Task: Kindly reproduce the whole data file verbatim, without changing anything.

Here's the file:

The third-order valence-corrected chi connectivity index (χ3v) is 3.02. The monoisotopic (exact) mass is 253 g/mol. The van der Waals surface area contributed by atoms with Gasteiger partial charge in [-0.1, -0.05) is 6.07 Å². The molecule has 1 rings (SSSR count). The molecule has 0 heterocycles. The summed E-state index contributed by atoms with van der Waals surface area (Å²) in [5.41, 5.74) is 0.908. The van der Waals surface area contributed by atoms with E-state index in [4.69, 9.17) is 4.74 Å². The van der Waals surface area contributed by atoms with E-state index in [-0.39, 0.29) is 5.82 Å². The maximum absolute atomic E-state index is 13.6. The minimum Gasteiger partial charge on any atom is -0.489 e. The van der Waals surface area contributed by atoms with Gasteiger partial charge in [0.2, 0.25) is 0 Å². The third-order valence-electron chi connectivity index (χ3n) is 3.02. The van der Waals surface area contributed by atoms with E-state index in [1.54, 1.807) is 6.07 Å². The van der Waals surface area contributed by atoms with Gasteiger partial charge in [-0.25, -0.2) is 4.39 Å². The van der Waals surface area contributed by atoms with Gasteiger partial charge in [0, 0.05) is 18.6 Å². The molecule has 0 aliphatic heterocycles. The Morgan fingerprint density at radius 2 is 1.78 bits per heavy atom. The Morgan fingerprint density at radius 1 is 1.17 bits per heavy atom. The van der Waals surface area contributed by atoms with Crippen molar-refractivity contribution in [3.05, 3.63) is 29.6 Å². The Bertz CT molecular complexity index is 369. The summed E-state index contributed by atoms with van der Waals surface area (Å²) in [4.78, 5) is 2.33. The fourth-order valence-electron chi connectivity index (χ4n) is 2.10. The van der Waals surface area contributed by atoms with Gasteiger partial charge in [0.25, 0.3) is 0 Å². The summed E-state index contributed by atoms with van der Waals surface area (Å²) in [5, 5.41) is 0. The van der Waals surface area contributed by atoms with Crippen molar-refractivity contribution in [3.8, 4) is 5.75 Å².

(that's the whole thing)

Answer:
The third-order valence-corrected chi connectivity index (χ3v) is 3.02. The monoisotopic (exact) mass is 253 g/mol. The van der Waals surface area contributed by atoms with Gasteiger partial charge in [-0.1, -0.05) is 6.07 Å². The molecule has 1 rings (SSSR count). The molecule has 0 heterocycles. The summed E-state index contributed by atoms with van der Waals surface area (Å²) in [5.41, 5.74) is 0.908. The van der Waals surface area contributed by atoms with E-state index in [4.69, 9.17) is 4.74 Å². The van der Waals surface area contributed by atoms with E-state index in [-0.39, 0.29) is 5.82 Å². The maximum absolute atomic E-state index is 13.6. The minimum Gasteiger partial charge on any atom is -0.489 e. The van der Waals surface area contributed by atoms with Gasteiger partial charge in [0.2, 0.25) is 0 Å². The third-order valence-electron chi connectivity index (χ3n) is 3.02. The van der Waals surface area contributed by atoms with E-state index in [1.54, 1.807) is 6.07 Å². The van der Waals surface area contributed by atoms with Gasteiger partial charge in [-0.25, -0.2) is 4.39 Å². The van der Waals surface area contributed by atoms with Gasteiger partial charge in [0, 0.05) is 18.6 Å². The molecule has 0 aliphatic heterocycles. The Morgan fingerprint density at radius 2 is 1.78 bits per heavy atom. The Morgan fingerprint density at radius 1 is 1.17 bits per heavy atom. The van der Waals surface area contributed by atoms with Crippen molar-refractivity contribution in [3.05, 3.63) is 29.6 Å². The Bertz CT molecular complexity index is 369. The summed E-state index contributed by atoms with van der Waals surface area (Å²) in [4.78, 5) is 2.33. The fourth-order valence-electron chi connectivity index (χ4n) is 2.10. The van der Waals surface area contributed by atoms with Gasteiger partial charge in [0.25, 0.3) is 0 Å². The summed E-state index contributed by atoms with van der Waals surface area (Å²) in [5, 5.41) is 0. The van der Waals surface area contributed by atoms with Crippen molar-refractivity contribution in [3.8, 4) is 5.75 Å².